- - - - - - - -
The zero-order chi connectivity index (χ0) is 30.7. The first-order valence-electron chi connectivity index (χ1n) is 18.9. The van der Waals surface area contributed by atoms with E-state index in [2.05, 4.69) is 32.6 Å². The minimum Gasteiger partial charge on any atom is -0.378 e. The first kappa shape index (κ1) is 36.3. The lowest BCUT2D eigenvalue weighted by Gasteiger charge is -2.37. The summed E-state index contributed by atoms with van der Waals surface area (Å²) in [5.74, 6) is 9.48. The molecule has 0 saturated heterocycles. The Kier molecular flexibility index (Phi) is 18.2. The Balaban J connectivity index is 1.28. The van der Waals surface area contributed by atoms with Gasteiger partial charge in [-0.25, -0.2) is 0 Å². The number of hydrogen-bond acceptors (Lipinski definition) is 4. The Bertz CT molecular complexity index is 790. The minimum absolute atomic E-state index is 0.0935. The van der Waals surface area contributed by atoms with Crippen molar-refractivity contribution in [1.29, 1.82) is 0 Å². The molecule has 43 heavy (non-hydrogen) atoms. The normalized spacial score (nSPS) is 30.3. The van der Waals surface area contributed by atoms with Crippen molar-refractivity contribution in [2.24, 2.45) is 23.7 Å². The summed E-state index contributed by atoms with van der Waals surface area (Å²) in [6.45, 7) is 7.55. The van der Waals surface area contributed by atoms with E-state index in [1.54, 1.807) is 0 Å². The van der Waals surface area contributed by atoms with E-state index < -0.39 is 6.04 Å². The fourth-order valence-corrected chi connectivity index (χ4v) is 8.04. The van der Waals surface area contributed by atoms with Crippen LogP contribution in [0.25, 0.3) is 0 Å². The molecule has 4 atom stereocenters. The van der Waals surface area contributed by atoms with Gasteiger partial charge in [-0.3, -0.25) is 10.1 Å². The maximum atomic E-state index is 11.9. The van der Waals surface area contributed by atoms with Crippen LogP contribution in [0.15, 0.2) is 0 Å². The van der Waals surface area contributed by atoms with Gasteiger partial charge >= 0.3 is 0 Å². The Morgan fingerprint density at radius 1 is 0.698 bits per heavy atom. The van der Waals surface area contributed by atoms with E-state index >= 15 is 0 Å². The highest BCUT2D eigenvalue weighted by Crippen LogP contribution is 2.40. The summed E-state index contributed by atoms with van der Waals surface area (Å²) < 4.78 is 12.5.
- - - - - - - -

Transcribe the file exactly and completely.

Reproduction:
The zero-order chi connectivity index (χ0) is 30.7. The first-order valence-electron chi connectivity index (χ1n) is 18.9. The van der Waals surface area contributed by atoms with E-state index in [2.05, 4.69) is 32.6 Å². The minimum Gasteiger partial charge on any atom is -0.378 e. The first kappa shape index (κ1) is 36.3. The lowest BCUT2D eigenvalue weighted by Gasteiger charge is -2.37. The summed E-state index contributed by atoms with van der Waals surface area (Å²) in [5.74, 6) is 9.48. The molecule has 0 saturated heterocycles. The Kier molecular flexibility index (Phi) is 18.2. The Balaban J connectivity index is 1.28. The van der Waals surface area contributed by atoms with Gasteiger partial charge in [-0.25, -0.2) is 0 Å². The number of hydrogen-bond acceptors (Lipinski definition) is 4. The Bertz CT molecular complexity index is 790. The minimum absolute atomic E-state index is 0.0935. The van der Waals surface area contributed by atoms with Crippen molar-refractivity contribution in [1.29, 1.82) is 0 Å². The molecule has 43 heavy (non-hydrogen) atoms. The normalized spacial score (nSPS) is 30.3. The van der Waals surface area contributed by atoms with Crippen molar-refractivity contribution in [2.24, 2.45) is 23.7 Å². The summed E-state index contributed by atoms with van der Waals surface area (Å²) in [6.45, 7) is 7.55. The van der Waals surface area contributed by atoms with E-state index in [1.54, 1.807) is 0 Å². The van der Waals surface area contributed by atoms with E-state index < -0.39 is 6.04 Å². The fourth-order valence-corrected chi connectivity index (χ4v) is 8.04. The van der Waals surface area contributed by atoms with Crippen LogP contribution in [0.25, 0.3) is 0 Å². The molecule has 4 atom stereocenters. The van der Waals surface area contributed by atoms with Gasteiger partial charge in [-0.3, -0.25) is 10.1 Å². The maximum atomic E-state index is 11.9. The van der Waals surface area contributed by atoms with Crippen LogP contribution in [0.15, 0.2) is 0 Å². The van der Waals surface area contributed by atoms with Gasteiger partial charge >= 0.3 is 0 Å². The Morgan fingerprint density at radius 1 is 0.698 bits per heavy atom. The van der Waals surface area contributed by atoms with E-state index >= 15 is 0 Å². The highest BCUT2D eigenvalue weighted by Crippen LogP contribution is 2.40. The summed E-state index contributed by atoms with van der Waals surface area (Å²) < 4.78 is 12.5.